So far we've seen how to build a GraphQL API that serves the user with data stored in the databases. But what about making changes? With a few tweaks in the structure, we can achieve this as well. Let's take a look on things called mutations.
Building an API in GraphQL looks very easy, as you could have already seen based on two previous posts. The thing is that everything looks simple when no parameters are provided, right? Let's take a look at how to make our API just a bit more dynamic.
In the previous post, we've seen how easy it is to set up a simple GraphQL server in Golang. The problem is, that we have hardly done anything special, that would distinguish our API from one written for REST. It's time for something more advanced, that is nested objects and fetching them from different sources.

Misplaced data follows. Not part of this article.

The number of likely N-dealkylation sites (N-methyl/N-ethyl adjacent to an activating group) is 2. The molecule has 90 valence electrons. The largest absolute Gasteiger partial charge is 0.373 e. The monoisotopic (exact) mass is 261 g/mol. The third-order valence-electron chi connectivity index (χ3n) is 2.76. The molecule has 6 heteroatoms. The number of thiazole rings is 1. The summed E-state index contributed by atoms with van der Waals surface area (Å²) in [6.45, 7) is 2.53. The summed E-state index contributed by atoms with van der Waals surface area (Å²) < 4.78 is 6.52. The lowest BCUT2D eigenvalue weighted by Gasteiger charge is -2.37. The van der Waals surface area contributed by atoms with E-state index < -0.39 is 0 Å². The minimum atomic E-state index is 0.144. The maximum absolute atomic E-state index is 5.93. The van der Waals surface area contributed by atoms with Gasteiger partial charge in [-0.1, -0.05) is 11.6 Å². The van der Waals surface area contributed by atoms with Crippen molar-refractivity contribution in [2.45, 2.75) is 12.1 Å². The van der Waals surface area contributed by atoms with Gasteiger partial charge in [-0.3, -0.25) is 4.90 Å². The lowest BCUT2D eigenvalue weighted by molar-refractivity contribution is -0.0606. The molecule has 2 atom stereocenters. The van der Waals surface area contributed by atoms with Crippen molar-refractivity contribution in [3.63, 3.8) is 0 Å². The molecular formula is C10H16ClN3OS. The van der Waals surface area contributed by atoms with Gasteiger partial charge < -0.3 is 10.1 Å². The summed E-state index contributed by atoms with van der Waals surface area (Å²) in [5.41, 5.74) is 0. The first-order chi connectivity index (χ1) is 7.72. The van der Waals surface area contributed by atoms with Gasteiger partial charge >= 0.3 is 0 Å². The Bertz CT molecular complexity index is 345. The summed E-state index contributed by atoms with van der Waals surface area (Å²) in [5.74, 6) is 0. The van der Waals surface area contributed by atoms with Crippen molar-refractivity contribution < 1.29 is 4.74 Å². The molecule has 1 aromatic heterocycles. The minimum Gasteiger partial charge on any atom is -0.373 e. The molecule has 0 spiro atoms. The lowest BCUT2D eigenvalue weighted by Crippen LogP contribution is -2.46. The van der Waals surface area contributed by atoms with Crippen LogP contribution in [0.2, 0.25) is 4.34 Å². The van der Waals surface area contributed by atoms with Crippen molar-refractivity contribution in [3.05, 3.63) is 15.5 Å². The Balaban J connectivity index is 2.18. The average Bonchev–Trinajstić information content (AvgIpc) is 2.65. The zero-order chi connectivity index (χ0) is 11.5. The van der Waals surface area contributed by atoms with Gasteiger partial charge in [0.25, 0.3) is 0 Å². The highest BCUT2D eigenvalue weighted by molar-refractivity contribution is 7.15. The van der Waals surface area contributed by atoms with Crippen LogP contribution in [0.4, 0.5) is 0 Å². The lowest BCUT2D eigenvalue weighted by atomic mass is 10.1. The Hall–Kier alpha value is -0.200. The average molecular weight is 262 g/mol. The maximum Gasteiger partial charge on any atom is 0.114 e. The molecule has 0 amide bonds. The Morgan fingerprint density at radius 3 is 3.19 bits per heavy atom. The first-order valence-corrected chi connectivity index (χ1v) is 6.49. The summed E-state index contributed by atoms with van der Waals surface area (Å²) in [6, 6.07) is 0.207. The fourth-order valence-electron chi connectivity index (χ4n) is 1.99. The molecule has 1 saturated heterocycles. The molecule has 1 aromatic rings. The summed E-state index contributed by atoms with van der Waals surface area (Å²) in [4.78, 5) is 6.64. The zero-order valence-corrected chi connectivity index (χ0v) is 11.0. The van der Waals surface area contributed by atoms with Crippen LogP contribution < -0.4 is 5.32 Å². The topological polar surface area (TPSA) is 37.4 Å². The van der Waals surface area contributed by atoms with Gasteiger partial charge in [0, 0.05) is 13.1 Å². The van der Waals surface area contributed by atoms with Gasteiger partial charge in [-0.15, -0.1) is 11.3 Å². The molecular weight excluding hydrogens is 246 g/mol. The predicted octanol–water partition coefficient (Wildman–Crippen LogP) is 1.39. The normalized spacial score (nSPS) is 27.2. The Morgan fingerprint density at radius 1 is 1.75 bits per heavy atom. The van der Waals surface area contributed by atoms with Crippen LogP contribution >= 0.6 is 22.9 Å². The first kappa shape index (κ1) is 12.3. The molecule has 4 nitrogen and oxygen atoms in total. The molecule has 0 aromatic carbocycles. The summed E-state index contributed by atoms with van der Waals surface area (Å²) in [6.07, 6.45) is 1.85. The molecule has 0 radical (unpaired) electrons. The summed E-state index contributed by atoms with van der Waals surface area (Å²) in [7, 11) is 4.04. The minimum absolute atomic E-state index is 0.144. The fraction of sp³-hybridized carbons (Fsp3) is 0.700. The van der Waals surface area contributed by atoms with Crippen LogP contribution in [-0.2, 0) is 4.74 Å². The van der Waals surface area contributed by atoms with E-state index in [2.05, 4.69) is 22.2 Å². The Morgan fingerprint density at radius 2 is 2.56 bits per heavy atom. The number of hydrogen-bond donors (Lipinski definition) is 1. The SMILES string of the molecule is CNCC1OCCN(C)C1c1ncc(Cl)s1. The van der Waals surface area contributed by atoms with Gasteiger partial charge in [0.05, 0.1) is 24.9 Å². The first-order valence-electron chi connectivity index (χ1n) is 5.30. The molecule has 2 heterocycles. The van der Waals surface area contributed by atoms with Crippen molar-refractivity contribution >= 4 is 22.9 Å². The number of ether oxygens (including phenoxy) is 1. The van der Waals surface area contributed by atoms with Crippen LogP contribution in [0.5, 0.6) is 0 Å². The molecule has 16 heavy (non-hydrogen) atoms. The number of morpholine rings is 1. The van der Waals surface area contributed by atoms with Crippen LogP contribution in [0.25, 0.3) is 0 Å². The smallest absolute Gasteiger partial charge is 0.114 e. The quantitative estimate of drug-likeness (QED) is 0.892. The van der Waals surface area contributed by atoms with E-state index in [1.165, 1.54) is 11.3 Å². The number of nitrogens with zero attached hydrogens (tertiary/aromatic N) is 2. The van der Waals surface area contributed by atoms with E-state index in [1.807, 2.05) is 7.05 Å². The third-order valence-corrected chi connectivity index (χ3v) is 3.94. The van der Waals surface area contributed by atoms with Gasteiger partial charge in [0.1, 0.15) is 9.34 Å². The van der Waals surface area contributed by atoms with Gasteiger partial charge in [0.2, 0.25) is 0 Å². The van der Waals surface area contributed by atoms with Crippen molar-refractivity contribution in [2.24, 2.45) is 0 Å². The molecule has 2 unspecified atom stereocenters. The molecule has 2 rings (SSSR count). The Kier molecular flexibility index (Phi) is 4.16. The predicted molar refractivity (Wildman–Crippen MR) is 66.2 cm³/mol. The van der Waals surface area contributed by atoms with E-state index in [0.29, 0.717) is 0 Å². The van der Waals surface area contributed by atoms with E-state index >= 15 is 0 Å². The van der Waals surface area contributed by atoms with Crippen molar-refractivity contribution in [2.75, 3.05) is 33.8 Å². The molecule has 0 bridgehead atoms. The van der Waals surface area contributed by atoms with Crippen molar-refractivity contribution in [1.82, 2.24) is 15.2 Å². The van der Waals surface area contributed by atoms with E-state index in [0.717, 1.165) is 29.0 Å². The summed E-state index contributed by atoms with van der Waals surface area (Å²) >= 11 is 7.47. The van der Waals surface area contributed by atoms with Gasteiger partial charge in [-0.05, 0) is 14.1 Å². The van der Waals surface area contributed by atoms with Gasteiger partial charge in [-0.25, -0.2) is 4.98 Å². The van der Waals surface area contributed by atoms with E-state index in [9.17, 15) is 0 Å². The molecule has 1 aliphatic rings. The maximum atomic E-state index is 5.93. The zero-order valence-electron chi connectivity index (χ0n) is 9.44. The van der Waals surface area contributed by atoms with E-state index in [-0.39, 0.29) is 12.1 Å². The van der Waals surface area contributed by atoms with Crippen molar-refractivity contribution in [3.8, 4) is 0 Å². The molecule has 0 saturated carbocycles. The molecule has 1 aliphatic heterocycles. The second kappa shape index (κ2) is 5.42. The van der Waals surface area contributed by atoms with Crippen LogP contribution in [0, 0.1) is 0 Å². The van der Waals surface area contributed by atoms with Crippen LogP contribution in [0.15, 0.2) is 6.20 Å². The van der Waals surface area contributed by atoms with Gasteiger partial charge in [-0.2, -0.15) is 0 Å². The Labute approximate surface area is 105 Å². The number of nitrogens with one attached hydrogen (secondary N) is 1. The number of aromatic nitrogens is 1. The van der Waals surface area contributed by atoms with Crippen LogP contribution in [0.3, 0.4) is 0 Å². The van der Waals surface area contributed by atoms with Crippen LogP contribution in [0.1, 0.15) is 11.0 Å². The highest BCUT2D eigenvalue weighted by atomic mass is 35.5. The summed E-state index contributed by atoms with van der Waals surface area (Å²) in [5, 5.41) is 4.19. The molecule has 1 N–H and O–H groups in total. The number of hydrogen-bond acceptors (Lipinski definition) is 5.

For a long time building an API (eg. for web applications) has become associated with REST. Meanwhile, less than two years ago, Facebook announced a technology they've been using for some time called GraphQL. It's an alternative way to provide data to the users, where each client can squeeze multiple queries into a single one.